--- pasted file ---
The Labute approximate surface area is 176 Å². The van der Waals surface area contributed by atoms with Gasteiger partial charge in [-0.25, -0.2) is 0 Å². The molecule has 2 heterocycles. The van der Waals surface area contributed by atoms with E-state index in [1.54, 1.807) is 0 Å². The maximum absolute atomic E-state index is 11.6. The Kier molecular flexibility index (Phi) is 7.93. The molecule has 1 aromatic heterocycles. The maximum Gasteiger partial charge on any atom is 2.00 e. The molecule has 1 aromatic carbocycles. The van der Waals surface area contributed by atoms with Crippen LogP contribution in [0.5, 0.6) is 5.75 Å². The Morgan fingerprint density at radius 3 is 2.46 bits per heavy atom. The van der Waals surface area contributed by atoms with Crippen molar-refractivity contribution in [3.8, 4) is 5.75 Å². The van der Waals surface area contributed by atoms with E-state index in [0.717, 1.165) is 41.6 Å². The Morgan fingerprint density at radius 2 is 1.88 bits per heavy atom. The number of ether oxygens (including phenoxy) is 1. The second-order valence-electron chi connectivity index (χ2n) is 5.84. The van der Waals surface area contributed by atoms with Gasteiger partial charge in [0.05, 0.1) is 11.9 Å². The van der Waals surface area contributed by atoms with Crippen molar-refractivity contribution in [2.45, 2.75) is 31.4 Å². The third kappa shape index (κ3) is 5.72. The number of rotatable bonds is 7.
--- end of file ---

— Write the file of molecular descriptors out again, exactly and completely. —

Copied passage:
The Labute approximate surface area is 176 Å². The van der Waals surface area contributed by atoms with Gasteiger partial charge in [-0.25, -0.2) is 0 Å². The molecule has 2 heterocycles. The van der Waals surface area contributed by atoms with E-state index in [1.54, 1.807) is 0 Å². The maximum absolute atomic E-state index is 11.6. The Kier molecular flexibility index (Phi) is 7.93. The molecule has 1 aromatic heterocycles. The maximum Gasteiger partial charge on any atom is 2.00 e. The molecule has 1 aromatic carbocycles. The van der Waals surface area contributed by atoms with Crippen LogP contribution in [0.5, 0.6) is 5.75 Å². The Morgan fingerprint density at radius 3 is 2.46 bits per heavy atom. The van der Waals surface area contributed by atoms with Crippen molar-refractivity contribution in [3.8, 4) is 5.75 Å². The van der Waals surface area contributed by atoms with E-state index in [0.717, 1.165) is 41.6 Å². The Morgan fingerprint density at radius 2 is 1.88 bits per heavy atom. The number of ether oxygens (including phenoxy) is 1. The second-order valence-electron chi connectivity index (χ2n) is 5.84. The van der Waals surface area contributed by atoms with Gasteiger partial charge in [0.05, 0.1) is 11.9 Å². The van der Waals surface area contributed by atoms with Crippen molar-refractivity contribution in [2.45, 2.75) is 31.4 Å². The third kappa shape index (κ3) is 5.72. The number of rotatable bonds is 7.